The Japanese are extremely careful shoppers. For example, they often choose a name-brand product over a cheaper, no-name counterpart believing it ensures quality. Unconfident in dealing with issues if they arise, most stray away from shopping at non-Japanese websites due to their lack of English proficiency. This prevailing wariness can be attributed to the fact that generally, Japan doesn’t allow returning, replacing or refunding except for defective products. Since consumers have one shot at purchasing, they are risk-averse and deviate towards outlets that they know are safe. Thus, providing a secure environment and building consumer trust should be a top priority. Lousy translations or remnants of other languages scattered across the site will be blaring red flags. Additionally, a lack of information will also steer customers away, for most people will try to get as much information to overcome the biggest hurdle of shopping online: not being able to check the actual product. This is one of the reasons why Rakuten is popular in Japan — though visually chaotic, it provides more product photos and in-depth details than the sleeker-looking Amazon. All in all, finding ways to build trust with locals will be the fast-track to success in Japan.
In a new market where your brand is relatively unknown, it’s critical your business gets found. One key way to improve your chances of being found is to have high visibility on search engines when potential leads search for relevant keywords. It goes without saying that in Japan, searches will dominantly be in Japanese. Since SEO is affected by the content on your website, without it being fully and accurately translated, your reach and visibility will suffer. Furthermore, without an in-depth knowledge of the Japanese language, culture, and trends, it will be difficult to tailor an effective SEO strategy that drives traffic and conversions. This is true not only for websites but also for social media where appropriate copies can impact engagement and virality of content.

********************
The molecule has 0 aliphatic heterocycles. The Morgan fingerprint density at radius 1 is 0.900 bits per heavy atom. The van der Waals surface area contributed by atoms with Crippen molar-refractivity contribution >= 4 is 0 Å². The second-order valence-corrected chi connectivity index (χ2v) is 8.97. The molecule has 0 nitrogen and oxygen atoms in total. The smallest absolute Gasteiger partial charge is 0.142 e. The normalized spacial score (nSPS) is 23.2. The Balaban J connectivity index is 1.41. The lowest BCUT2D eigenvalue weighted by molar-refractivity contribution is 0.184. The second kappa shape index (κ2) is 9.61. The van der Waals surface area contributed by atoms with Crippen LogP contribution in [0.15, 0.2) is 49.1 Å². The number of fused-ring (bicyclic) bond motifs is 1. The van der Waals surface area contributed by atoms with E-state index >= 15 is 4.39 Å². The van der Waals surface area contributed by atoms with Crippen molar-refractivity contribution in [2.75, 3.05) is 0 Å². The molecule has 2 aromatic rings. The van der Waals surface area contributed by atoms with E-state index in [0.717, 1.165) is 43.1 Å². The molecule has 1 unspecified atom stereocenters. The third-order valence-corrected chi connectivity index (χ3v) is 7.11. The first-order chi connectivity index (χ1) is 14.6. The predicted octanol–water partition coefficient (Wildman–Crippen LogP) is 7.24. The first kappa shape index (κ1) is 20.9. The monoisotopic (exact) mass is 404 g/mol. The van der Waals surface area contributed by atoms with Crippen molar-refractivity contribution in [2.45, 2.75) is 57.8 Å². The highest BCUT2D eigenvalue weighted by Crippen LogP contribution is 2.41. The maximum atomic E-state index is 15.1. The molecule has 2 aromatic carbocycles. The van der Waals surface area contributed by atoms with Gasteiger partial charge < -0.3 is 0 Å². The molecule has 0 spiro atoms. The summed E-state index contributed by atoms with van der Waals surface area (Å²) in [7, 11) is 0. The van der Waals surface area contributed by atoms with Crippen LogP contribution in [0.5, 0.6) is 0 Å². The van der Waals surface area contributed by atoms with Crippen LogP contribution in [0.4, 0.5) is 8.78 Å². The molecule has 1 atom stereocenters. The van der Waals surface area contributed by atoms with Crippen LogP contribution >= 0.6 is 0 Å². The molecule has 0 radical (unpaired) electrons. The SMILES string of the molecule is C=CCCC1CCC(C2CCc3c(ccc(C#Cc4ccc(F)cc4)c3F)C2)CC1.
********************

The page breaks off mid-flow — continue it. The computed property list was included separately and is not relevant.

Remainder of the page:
Different Formats and Standards
Japan has distinct formats for displaying common fields existing on websites, such as date, time, and currency. Furthermore, names are in the order of the last name followed by the first; address, postal code, and phone number formats differ from Western countries as well. Though these may seem like minor details, they will stick out like a sore thumb if not done right, indicating that the site was not properly localized. Incorrect formats can also cause errors for e-Commerce sites during checkout or account creation processes, or leave Japanese customers confused since the input fields do not follow the format they are accustomed to. Finally, payment for e-Commerce is not limited to credit cards and services like Paypal. Customers expect to also be able to pay using cash-on-delivery, bank transfer, or at nearby convenience stores; not having these payment options will decrease the likelihood of customers finalizing purchases.
I hope we got across from this post the importance of localization, and how it shouldn’t simply stop at linguistic translation. A full understanding of the market, culture, and language is necessary to adapt your entire strategy in a way that resonates, attracts, and cultivates trust with the Japanese audience.
Looking to localize for Japan and succeed in the market?